At last, when the bag of gifts was almost empty,

The Creator looked inside and saw there was only one item left…Dukwaps.

 “Who wants Dukwaps?” called The Creator.

Dog (Who had already been given Faithfulness) yelled back, “—I’ll take it!”

 And so it is, even today, when a dog does something so stupid, only a dog would do it, Elders say, “Why did you have to choose Dukwaps?”

 

A traditional Twana story retold by CoyoteCooks

Yesterday when I was taking the dog to do her business, she ran back over to a rotting bird carcass I had yelled at her about the day before.She ran up a vet bill for over $200 a couple of weeks ago for eating things she shouldn’t.  This time she not only ignored me shouting at her to leave it alone, but ran off with it in her mouth to wolf it down.

 Why did Dog choose Dukwaps?

  For all the years I lived in Seattle, I always tried to grow basil on my windowsill.  This resulted in a few scrawny stalks and tiny leaves for a few weeks which then broke out in mites and then ladybugs who swooped in for the mites.  I always enjoyed the ladybugs. 

 Imagine my delight to move to Arizona and discovering how much basil loves the constant sun as long as I water constantly.  I enjoy going out nearly every afternoon as I prepare dinner and harvesting not only fresh basil, but fresh mint from the abundance that spills over its pot.  The  basil and mint plucked from a few feet away on the patio combine nicely with fresh cilantro in a tasty mixed greens  salad and dressed with various vinaigrettes.  For an extra kick, I’ll add in some crumbled feta.  I’ve also discovered a stilton and apricot cheese at Trader Joe’s that is a great addition to the salad.  This trio also rocks when I toss in some bean sprouts and garlic while  making spring rolls as long as I add some shrimp or pork.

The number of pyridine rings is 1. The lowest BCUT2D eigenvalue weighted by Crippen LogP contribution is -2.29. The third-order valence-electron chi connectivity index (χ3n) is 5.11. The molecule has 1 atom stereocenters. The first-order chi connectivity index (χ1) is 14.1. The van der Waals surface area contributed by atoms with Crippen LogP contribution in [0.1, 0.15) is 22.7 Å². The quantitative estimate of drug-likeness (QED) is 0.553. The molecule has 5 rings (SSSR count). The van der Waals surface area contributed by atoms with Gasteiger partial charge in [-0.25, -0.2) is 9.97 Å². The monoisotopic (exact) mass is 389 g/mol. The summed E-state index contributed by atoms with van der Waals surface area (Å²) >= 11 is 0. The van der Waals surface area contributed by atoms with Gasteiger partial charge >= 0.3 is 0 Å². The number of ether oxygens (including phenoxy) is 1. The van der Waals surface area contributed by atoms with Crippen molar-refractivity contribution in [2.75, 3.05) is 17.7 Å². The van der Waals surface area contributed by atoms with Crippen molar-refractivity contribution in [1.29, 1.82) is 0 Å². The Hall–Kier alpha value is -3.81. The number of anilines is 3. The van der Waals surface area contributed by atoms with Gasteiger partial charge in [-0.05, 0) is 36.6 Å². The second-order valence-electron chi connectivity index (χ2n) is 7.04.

For a recent dinner, someone else took over duties and enjoyed being creative with the salmon and the fresh basil and additional herbs.  When the red onion he was cutting up unexpectedly fell apart,  he was inspired to take the slices and to place them in what he called “gills” but I thought looked more like the design of scales.  It looked so good I decided to take a photo before grilling it.  I’m happy to say it tasted as good as it looked.  Lately I’ve been using a marinade of honey whisked with a berry (blue/rasp) vinaigrette that does well under the broiler…a sweeter taste than the citrus combination  that’s my old reliable.

 While I love basil, I had never really spent much time looking into its origin, other than knowing it isn’t Native American.  We have a Native mint, which in Sahaptin is called shuka-shuka and is used in making tea–the scientific name is Clinopodium douglasii.  Mint and Basil are related.  The word Basil comes from the Greek basileus and it means “royal” or “king” and some have suggested it was often used in preparations for the nobility.  It’s also called the “king of the herbs.”   Although in the states we associate it with Mediterranean cooking, it appears to have come from the Iran/Indian area of southern Asia, where it’s been grown for over 5,000 years.

 Now excuse me, I have to check on the dog to make certain she isn’t being dukwaps

The Origin of the Bear Clan

Posted May 20, 2010 by coyotecooks
Categories: American Indian, American Indian Legends, Native American food, Native American Foods, Storyteller

Tags: , , , , , ,

 Long time ago, the daughter of a chief was warned by her elders to be careful as she went to pick berries, because many bears were around. She went out anyway, and as she drew near the berry bushes, she stepped into bear dung.

 

 

Upset, she cursed the bears, as she tried to clean herself. Bear people emerged from the woods and abducted her. Inside their cave, she sat sadly in a corner, until a tiny thin voice spoke to her and she looked into the bright wise eyes of Grandmother Mouse.